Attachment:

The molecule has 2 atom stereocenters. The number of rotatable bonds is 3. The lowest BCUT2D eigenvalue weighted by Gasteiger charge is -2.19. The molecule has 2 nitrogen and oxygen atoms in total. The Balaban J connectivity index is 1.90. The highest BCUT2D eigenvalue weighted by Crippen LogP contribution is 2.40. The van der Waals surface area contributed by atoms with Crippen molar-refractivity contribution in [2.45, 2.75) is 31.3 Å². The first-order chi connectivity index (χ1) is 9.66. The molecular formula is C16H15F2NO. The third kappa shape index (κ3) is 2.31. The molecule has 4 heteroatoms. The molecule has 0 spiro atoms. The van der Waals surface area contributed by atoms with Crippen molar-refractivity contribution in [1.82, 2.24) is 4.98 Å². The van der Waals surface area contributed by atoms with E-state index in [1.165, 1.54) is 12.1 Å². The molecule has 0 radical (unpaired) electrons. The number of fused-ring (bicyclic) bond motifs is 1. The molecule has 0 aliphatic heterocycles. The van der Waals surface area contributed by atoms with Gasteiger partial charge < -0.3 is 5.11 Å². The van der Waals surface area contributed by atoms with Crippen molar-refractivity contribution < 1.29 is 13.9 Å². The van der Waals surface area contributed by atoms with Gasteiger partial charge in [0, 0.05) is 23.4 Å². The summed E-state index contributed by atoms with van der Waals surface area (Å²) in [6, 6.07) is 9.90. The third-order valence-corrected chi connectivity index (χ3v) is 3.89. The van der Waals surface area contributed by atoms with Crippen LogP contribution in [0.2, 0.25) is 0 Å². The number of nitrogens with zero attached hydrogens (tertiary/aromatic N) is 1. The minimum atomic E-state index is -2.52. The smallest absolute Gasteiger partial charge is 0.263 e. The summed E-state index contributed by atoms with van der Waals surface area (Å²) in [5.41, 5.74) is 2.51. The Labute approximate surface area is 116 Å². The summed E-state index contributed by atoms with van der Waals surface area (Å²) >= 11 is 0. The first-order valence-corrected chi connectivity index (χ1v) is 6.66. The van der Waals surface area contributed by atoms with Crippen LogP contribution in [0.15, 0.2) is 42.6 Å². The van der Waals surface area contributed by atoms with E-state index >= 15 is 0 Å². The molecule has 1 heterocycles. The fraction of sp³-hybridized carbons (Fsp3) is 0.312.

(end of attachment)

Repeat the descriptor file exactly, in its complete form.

The molecule has 2 atom stereocenters. The number of rotatable bonds is 3. The lowest BCUT2D eigenvalue weighted by Gasteiger charge is -2.19. The molecule has 2 nitrogen and oxygen atoms in total. The Balaban J connectivity index is 1.90. The highest BCUT2D eigenvalue weighted by Crippen LogP contribution is 2.40. The van der Waals surface area contributed by atoms with Crippen molar-refractivity contribution in [2.45, 2.75) is 31.3 Å². The first-order chi connectivity index (χ1) is 9.66. The molecular formula is C16H15F2NO. The third kappa shape index (κ3) is 2.31. The molecule has 4 heteroatoms. The molecule has 0 spiro atoms. The van der Waals surface area contributed by atoms with Crippen molar-refractivity contribution in [1.82, 2.24) is 4.98 Å². The van der Waals surface area contributed by atoms with E-state index in [1.165, 1.54) is 12.1 Å². The molecule has 0 radical (unpaired) electrons. The number of fused-ring (bicyclic) bond motifs is 1. The molecule has 0 aliphatic heterocycles. The van der Waals surface area contributed by atoms with Gasteiger partial charge < -0.3 is 5.11 Å². The van der Waals surface area contributed by atoms with Crippen molar-refractivity contribution < 1.29 is 13.9 Å². The van der Waals surface area contributed by atoms with Gasteiger partial charge in [0, 0.05) is 23.4 Å². The summed E-state index contributed by atoms with van der Waals surface area (Å²) in [6, 6.07) is 9.90. The third-order valence-corrected chi connectivity index (χ3v) is 3.89. The van der Waals surface area contributed by atoms with Crippen LogP contribution in [0.2, 0.25) is 0 Å². The number of nitrogens with zero attached hydrogens (tertiary/aromatic N) is 1. The minimum atomic E-state index is -2.52. The smallest absolute Gasteiger partial charge is 0.263 e. The summed E-state index contributed by atoms with van der Waals surface area (Å²) in [5.41, 5.74) is 2.51. The Labute approximate surface area is 116 Å². The summed E-state index contributed by atoms with van der Waals surface area (Å²) >= 11 is 0. The first-order valence-corrected chi connectivity index (χ1v) is 6.66. The van der Waals surface area contributed by atoms with Crippen LogP contribution in [0.15, 0.2) is 42.6 Å². The van der Waals surface area contributed by atoms with E-state index >= 15 is 0 Å². The molecule has 1 heterocycles. The fraction of sp³-hybridized carbons (Fsp3) is 0.312.